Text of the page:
This record was the subject of a minor enhancement on 12 January 2016. This record has been generated from an "old county number" (OCN) scheduling record. These are monuments that were not reviewed under the Monuments Protection Programme and are some of our oldest designation records.
This monument, which falls into three areas, includes a long barrow and two bowl barrows situated on the summit of a ridge on Week Street Down which forms the watershed between two tributaries to the River Allen. The long barrow survives as an oval shaped mound measuring up to 33m long, 21m wide and 0.9m high with traces of parallel flanking ditches visible on the ground and clearly demonstrated on aerial photographs. It has also been interpreted by Barrett et al in 1991 as a U-shaped mound since a southern ditch was also visible on aerial photographs. The axis of the long mound is SSE to NNW reflecting the line of the chalk ridge. The bowl barrows survive as circular mounds surrounded by buried quarry ditches from which the construction material was derived. Both barrow mounds measure up to 15m in diameter and between 0.2m up to 0.6m high. The central barrow has been cut slightly on the southern side by a road. It is thought Warne may have excavated both of these barrows in 1848, but which report refers to which barrow is not possible to determine with accuracy. These barrows also form part of a dispersed group known collectively as the ‘Week Street Down Barrow Group’. They lie on either side of the parish boundaries between Tarrant Hinton and Gussage St Michael.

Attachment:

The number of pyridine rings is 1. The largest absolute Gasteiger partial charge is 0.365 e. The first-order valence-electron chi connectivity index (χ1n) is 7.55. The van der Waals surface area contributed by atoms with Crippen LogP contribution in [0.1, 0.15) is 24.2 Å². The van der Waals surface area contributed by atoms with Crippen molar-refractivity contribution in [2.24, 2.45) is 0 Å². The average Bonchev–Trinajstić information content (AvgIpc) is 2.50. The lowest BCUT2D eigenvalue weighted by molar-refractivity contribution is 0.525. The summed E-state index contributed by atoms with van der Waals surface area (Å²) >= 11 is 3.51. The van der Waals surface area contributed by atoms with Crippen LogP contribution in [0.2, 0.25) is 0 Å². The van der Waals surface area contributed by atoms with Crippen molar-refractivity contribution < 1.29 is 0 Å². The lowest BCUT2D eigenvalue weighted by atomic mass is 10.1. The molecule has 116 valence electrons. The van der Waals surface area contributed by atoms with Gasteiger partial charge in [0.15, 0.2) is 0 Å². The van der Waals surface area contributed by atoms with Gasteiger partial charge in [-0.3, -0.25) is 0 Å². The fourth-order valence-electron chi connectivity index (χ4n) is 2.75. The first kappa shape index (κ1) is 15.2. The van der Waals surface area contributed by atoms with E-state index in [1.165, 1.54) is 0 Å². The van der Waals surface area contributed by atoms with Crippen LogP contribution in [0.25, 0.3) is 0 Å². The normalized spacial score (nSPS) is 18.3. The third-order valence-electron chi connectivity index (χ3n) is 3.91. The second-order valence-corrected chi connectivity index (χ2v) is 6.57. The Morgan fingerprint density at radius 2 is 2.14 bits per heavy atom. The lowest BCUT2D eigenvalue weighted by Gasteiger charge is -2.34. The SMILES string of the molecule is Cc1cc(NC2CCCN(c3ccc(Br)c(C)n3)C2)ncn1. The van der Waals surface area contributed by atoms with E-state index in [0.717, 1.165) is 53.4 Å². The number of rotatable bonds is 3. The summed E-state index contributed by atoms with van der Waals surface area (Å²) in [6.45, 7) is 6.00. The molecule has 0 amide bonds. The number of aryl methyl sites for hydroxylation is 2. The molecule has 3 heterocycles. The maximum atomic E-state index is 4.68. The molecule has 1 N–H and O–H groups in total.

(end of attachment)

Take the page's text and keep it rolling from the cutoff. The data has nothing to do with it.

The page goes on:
The contents of this record have been generated from a legacy data system.
- Legacy System number:
- DO 356
- Legacy System:
- RSM - OCN
PastScape Monument No:-210069, 1302933 and 1302930
This monument is scheduled under the Ancient Monuments and Archaeological Areas Act 1979 as amended as it appears to the Secretary of State to be of national importance. This entry is a copy, the original is held by the Department for Digital, Culture, Media and Sport.
End of official listing